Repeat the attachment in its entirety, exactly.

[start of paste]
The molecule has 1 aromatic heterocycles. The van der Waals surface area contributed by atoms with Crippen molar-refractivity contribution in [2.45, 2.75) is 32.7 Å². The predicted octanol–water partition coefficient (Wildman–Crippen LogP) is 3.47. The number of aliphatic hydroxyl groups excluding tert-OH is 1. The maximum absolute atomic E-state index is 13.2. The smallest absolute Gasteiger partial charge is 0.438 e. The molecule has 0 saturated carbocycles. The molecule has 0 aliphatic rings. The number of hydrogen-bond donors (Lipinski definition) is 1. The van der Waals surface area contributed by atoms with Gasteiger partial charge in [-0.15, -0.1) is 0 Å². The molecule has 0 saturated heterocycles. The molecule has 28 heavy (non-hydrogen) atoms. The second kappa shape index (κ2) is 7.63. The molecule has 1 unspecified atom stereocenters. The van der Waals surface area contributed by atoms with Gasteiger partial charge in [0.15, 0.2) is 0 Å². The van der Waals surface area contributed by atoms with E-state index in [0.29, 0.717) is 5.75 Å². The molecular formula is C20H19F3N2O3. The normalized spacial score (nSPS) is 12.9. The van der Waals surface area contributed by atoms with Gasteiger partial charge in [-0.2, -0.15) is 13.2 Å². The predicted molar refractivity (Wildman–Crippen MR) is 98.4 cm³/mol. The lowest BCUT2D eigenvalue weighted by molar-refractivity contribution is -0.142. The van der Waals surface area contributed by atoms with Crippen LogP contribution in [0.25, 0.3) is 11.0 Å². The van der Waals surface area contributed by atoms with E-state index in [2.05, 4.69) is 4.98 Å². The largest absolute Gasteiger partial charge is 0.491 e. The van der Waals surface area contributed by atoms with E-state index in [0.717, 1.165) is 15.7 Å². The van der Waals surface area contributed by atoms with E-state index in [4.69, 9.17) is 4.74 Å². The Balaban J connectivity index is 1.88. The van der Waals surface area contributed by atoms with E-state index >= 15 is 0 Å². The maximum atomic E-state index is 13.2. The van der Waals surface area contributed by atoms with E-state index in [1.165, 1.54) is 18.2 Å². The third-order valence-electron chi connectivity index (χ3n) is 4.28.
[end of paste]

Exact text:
The molecule has 1 aromatic heterocycles. The van der Waals surface area contributed by atoms with Crippen molar-refractivity contribution in [2.45, 2.75) is 32.7 Å². The predicted octanol–water partition coefficient (Wildman–Crippen LogP) is 3.47. The number of aliphatic hydroxyl groups excluding tert-OH is 1. The maximum absolute atomic E-state index is 13.2. The smallest absolute Gasteiger partial charge is 0.438 e. The molecule has 0 saturated carbocycles. The molecule has 0 aliphatic rings. The number of hydrogen-bond donors (Lipinski definition) is 1. The van der Waals surface area contributed by atoms with Gasteiger partial charge in [-0.15, -0.1) is 0 Å². The molecule has 0 saturated heterocycles. The molecule has 28 heavy (non-hydrogen) atoms. The second kappa shape index (κ2) is 7.63. The molecule has 1 unspecified atom stereocenters. The van der Waals surface area contributed by atoms with Gasteiger partial charge in [0.15, 0.2) is 0 Å². The van der Waals surface area contributed by atoms with E-state index in [0.29, 0.717) is 5.75 Å². The molecular formula is C20H19F3N2O3. The normalized spacial score (nSPS) is 12.9. The van der Waals surface area contributed by atoms with Gasteiger partial charge in [-0.2, -0.15) is 13.2 Å². The predicted molar refractivity (Wildman–Crippen MR) is 98.4 cm³/mol. The lowest BCUT2D eigenvalue weighted by molar-refractivity contribution is -0.142. The van der Waals surface area contributed by atoms with Crippen LogP contribution in [0.25, 0.3) is 11.0 Å². The van der Waals surface area contributed by atoms with E-state index in [2.05, 4.69) is 4.98 Å². The largest absolute Gasteiger partial charge is 0.491 e. The van der Waals surface area contributed by atoms with E-state index in [0.717, 1.165) is 15.7 Å². The van der Waals surface area contributed by atoms with E-state index in [4.69, 9.17) is 4.74 Å². The Balaban J connectivity index is 1.88. The van der Waals surface area contributed by atoms with E-state index >= 15 is 0 Å². The maximum atomic E-state index is 13.2. The van der Waals surface area contributed by atoms with E-state index in [1.165, 1.54) is 18.2 Å². The third-order valence-electron chi connectivity index (χ3n) is 4.28.